Sep 20, 2018
20-year study examines yields of high-density orchards

A Cornell University study shows the long-term effectiveness of planting high-density orchards.

Gala, Fuji, Empire and McIntosh apples were planted in 1997 at the New York State Agricultural Experiment Station, located near Geneva.

Jaume Lordan Sanahuja was the lead author of a report updating results of a high-density orchards study conducted by Cornell University’s Terence L. Robinson.

Jaume Lordan Sanahuja, who recently left Cornell for a job in his homeland of Catalonia, Spain at the Institute for Food and Agricultural Research and Technology there, was the lead author of a report updating the results of a study designed by Cornell’s Terence L. Robinson.

Sanahuja’s article about the long-term effects of tree density and tree shape on apple orchard performance was published in the August edition of the Scientia Horticulturae. His article focused on an agronomic analysis of the 20 years of results, while a follow-up article will analyze the economics of the results.

There’s no one-size-fits-all approach for planting orchards, the agronomics study showed.

“There is an optimum planting density for each variety. The higher the density the better is not true for all the varieties,” Sanahuja said. “In addition, the conic (cone-shaped) tree shapes did better than V shapes in general. While V tree shapes had more light interception, conic shapes seem to have a better efficiency converting intercepted energy into yield.”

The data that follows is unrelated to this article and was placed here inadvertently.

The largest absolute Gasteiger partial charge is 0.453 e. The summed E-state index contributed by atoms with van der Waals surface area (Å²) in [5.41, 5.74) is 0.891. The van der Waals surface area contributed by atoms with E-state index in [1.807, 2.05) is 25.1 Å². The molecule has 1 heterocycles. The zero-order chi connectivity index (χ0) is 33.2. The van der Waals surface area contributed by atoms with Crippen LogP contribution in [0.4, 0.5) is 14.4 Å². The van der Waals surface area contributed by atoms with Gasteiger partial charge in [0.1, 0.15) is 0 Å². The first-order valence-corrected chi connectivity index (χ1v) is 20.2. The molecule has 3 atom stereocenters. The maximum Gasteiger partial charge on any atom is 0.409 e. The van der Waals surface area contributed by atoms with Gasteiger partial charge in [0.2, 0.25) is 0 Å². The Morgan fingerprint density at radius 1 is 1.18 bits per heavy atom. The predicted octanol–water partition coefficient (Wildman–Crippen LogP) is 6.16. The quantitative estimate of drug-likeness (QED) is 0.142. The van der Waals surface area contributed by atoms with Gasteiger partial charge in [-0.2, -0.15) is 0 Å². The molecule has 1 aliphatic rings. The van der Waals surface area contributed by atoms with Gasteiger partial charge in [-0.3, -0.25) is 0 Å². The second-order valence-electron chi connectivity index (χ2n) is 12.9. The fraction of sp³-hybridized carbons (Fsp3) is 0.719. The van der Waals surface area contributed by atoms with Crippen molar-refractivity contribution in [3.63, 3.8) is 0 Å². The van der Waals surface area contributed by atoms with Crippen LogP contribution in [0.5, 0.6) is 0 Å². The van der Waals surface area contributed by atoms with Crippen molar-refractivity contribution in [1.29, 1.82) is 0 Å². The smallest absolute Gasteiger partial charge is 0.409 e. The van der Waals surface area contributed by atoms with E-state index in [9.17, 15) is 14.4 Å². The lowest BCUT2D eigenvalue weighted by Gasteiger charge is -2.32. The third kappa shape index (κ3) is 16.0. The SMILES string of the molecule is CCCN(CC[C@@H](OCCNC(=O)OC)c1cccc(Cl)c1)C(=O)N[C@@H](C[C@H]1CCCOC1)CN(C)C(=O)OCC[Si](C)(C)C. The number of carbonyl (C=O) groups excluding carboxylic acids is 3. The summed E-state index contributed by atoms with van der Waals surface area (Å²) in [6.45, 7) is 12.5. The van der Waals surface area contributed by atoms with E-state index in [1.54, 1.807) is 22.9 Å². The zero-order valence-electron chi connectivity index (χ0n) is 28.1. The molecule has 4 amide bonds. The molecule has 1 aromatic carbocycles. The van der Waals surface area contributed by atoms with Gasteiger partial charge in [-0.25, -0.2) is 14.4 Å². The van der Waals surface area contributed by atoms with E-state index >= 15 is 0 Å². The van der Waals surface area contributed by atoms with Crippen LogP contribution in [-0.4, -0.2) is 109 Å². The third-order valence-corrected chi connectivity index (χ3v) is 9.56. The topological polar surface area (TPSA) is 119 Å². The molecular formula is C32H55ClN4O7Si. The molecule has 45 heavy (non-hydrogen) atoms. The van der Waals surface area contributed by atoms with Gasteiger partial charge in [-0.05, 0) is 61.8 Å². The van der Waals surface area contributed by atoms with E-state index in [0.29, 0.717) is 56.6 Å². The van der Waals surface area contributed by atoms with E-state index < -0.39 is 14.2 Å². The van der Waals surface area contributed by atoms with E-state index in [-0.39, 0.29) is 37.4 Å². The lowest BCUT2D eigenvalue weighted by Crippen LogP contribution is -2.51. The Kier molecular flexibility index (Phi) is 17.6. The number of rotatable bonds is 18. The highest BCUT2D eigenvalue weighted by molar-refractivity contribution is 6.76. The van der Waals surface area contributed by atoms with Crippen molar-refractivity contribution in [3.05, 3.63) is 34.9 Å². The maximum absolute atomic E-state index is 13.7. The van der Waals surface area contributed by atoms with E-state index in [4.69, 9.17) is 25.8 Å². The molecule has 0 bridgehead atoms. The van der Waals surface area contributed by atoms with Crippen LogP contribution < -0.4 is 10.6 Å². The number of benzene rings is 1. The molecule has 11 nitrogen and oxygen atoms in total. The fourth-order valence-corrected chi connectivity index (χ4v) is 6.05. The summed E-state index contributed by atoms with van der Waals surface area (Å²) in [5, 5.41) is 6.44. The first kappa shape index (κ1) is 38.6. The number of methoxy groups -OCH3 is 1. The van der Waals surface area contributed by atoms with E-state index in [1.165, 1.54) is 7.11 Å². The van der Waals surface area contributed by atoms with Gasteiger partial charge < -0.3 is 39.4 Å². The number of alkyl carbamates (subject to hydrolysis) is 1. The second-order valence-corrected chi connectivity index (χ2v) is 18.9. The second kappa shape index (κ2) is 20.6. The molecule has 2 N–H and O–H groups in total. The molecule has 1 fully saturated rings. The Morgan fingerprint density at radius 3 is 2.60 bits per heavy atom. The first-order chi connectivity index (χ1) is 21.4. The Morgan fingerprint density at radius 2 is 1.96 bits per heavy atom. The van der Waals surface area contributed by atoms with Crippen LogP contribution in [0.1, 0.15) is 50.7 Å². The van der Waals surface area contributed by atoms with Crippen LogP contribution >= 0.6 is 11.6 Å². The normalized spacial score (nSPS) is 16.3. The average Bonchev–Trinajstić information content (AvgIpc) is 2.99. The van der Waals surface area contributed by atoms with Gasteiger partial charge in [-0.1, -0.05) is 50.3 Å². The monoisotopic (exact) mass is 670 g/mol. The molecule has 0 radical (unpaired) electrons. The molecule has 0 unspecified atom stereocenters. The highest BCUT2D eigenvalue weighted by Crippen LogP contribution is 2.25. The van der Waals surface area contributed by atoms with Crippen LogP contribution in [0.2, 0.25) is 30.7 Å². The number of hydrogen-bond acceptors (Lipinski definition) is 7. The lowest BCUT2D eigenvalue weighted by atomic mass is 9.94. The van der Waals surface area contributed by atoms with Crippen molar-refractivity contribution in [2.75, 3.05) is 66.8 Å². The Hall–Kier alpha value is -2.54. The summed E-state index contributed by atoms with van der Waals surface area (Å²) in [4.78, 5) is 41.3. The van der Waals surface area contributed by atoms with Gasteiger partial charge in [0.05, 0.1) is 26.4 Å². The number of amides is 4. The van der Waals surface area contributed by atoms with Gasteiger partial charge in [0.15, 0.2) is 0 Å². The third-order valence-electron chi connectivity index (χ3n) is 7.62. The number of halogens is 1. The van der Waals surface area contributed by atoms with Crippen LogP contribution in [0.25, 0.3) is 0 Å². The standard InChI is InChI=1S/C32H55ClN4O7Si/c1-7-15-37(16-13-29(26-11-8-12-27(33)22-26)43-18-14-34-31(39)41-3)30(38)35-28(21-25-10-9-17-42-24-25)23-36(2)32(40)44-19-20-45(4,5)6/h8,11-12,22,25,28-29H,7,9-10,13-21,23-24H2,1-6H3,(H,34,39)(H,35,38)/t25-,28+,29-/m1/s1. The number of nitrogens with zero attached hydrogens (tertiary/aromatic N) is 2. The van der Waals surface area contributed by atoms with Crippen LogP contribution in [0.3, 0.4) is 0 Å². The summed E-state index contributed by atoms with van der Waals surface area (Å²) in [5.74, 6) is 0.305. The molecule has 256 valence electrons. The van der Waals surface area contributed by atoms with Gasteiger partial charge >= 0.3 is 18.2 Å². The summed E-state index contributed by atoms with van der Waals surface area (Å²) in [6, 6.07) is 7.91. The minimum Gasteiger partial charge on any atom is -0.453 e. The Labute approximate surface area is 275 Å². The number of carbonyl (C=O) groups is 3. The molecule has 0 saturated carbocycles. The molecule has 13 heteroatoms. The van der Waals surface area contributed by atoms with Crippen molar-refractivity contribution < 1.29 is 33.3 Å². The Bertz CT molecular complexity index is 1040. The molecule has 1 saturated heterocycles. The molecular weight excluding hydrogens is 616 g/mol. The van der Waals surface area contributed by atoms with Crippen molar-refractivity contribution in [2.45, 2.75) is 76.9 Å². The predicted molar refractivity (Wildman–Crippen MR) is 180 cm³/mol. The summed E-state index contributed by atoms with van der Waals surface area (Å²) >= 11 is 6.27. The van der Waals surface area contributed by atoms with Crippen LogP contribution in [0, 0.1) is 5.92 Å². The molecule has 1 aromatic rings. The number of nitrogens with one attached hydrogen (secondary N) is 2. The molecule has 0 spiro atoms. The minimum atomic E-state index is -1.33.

Fuji and Gala apples performed well in high-density plantings, performing best when pruned to conic tree shapes, sometimes called tall spindle shapes, as opposed to V shapes. Empire and McIntosh, though, were not as friendly to high-density plantings, with McIntosh’s highest yields coming at about 3,500 trees per hectare with conical pruning.

“With some varieties, it is possible that very high-density systems would only have potential when orchard lifespan is short or when fruit prices are very high during the early years of an orchard life,” Sanahuja said.

While the V-shaped trees absorbed more light, they were less efficient at converting the energy into fruit.

“Although increased planting density improved light interception and thus resulted in increased yield, it decreased tree partitioning; a greater fraction of the tree’s photosynthate was allocated to vegetative growth compared to fruiting,” Sanahuja said.

The strength of the study is that it was conducted over 20 years’ time. Sanahuja credited Robinson for designing the study, and New York growers for supporting it.

“While some studies tend to estimate future production and behavior once the orchard has reached maturity, we observed considerable productivity pattern shifts throughout the orchard life that may have an important effect on the final orchard profitability,” Sanahuja said. “The fast-paced world we live in and the need in research to get a high number of publications, make this kind of study, which requires long-time assessments and a lot of input, to not be very common and attractive.”